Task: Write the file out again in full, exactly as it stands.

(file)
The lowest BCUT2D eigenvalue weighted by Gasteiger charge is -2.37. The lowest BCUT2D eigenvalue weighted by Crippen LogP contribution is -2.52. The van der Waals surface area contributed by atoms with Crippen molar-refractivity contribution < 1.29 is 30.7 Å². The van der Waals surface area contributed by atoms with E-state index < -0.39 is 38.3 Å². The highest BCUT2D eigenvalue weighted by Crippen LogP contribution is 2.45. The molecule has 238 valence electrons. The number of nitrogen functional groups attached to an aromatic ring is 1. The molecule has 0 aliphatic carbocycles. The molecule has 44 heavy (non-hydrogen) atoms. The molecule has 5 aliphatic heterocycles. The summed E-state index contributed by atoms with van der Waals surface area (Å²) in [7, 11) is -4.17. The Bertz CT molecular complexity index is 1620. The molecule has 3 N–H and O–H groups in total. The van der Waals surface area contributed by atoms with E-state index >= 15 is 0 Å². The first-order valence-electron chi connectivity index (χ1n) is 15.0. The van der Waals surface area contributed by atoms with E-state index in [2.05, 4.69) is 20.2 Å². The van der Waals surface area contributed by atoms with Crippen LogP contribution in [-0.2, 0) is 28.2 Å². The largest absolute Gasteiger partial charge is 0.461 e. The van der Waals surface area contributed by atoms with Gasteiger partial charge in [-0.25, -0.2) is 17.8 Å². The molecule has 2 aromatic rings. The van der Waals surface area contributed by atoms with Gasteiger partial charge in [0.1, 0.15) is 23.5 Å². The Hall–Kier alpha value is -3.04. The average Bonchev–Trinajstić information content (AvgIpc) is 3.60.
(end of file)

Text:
The lowest BCUT2D eigenvalue weighted by Gasteiger charge is -2.37. The lowest BCUT2D eigenvalue weighted by Crippen LogP contribution is -2.52. The van der Waals surface area contributed by atoms with Crippen molar-refractivity contribution < 1.29 is 30.7 Å². The van der Waals surface area contributed by atoms with E-state index < -0.39 is 38.3 Å². The highest BCUT2D eigenvalue weighted by Crippen LogP contribution is 2.45. The molecule has 238 valence electrons. The number of nitrogen functional groups attached to an aromatic ring is 1. The molecule has 0 aliphatic carbocycles. The molecule has 44 heavy (non-hydrogen) atoms. The molecule has 5 aliphatic heterocycles. The summed E-state index contributed by atoms with van der Waals surface area (Å²) in [7, 11) is -4.17. The Bertz CT molecular complexity index is 1620. The molecule has 3 N–H and O–H groups in total. The van der Waals surface area contributed by atoms with E-state index >= 15 is 0 Å². The first-order valence-electron chi connectivity index (χ1n) is 15.0. The van der Waals surface area contributed by atoms with E-state index in [2.05, 4.69) is 20.2 Å². The van der Waals surface area contributed by atoms with Crippen LogP contribution in [-0.2, 0) is 28.2 Å². The largest absolute Gasteiger partial charge is 0.461 e. The van der Waals surface area contributed by atoms with Gasteiger partial charge in [-0.25, -0.2) is 17.8 Å². The molecule has 2 aromatic rings. The van der Waals surface area contributed by atoms with Gasteiger partial charge in [0.1, 0.15) is 23.5 Å². The Hall–Kier alpha value is -3.04. The average Bonchev–Trinajstić information content (AvgIpc) is 3.60.